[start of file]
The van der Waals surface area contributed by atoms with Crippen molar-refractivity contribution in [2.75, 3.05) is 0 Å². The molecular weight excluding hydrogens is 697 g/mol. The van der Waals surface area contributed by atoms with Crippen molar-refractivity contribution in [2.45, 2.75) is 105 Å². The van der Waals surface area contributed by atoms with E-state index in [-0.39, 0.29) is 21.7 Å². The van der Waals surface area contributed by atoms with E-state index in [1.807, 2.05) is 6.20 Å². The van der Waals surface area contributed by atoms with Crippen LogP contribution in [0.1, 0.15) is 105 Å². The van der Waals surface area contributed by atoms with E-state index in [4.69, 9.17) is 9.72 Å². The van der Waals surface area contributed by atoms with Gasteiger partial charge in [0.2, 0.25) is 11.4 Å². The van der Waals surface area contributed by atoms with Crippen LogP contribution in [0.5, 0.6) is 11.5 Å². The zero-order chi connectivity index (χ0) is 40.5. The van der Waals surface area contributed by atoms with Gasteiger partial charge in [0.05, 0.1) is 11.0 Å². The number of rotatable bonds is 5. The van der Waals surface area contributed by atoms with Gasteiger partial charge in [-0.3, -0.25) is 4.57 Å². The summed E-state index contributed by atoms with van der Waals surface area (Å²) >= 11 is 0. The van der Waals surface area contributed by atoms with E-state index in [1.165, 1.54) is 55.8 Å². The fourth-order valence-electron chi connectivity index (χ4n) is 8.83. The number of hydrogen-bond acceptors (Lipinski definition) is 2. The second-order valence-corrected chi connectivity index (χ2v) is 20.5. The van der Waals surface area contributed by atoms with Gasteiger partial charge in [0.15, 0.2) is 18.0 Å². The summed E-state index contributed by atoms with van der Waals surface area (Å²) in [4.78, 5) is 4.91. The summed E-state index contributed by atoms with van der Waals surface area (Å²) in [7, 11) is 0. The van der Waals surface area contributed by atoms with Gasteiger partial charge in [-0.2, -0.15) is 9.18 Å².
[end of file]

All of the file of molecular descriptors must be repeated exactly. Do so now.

The van der Waals surface area contributed by atoms with Crippen molar-refractivity contribution in [2.75, 3.05) is 0 Å². The molecular weight excluding hydrogens is 697 g/mol. The van der Waals surface area contributed by atoms with Crippen molar-refractivity contribution in [2.45, 2.75) is 105 Å². The van der Waals surface area contributed by atoms with E-state index in [-0.39, 0.29) is 21.7 Å². The van der Waals surface area contributed by atoms with E-state index in [1.807, 2.05) is 6.20 Å². The van der Waals surface area contributed by atoms with Crippen LogP contribution in [0.1, 0.15) is 105 Å². The van der Waals surface area contributed by atoms with E-state index in [4.69, 9.17) is 9.72 Å². The van der Waals surface area contributed by atoms with Gasteiger partial charge in [0.2, 0.25) is 11.4 Å². The van der Waals surface area contributed by atoms with Crippen LogP contribution in [0.5, 0.6) is 11.5 Å². The zero-order chi connectivity index (χ0) is 40.5. The van der Waals surface area contributed by atoms with Gasteiger partial charge in [0.05, 0.1) is 11.0 Å². The number of rotatable bonds is 5. The van der Waals surface area contributed by atoms with Gasteiger partial charge in [-0.3, -0.25) is 4.57 Å². The summed E-state index contributed by atoms with van der Waals surface area (Å²) >= 11 is 0. The van der Waals surface area contributed by atoms with E-state index in [1.165, 1.54) is 55.8 Å². The fourth-order valence-electron chi connectivity index (χ4n) is 8.83. The number of hydrogen-bond acceptors (Lipinski definition) is 2. The second-order valence-corrected chi connectivity index (χ2v) is 20.5. The van der Waals surface area contributed by atoms with Gasteiger partial charge in [0.15, 0.2) is 18.0 Å². The summed E-state index contributed by atoms with van der Waals surface area (Å²) in [4.78, 5) is 4.91. The summed E-state index contributed by atoms with van der Waals surface area (Å²) in [7, 11) is 0. The van der Waals surface area contributed by atoms with Gasteiger partial charge in [-0.2, -0.15) is 9.18 Å².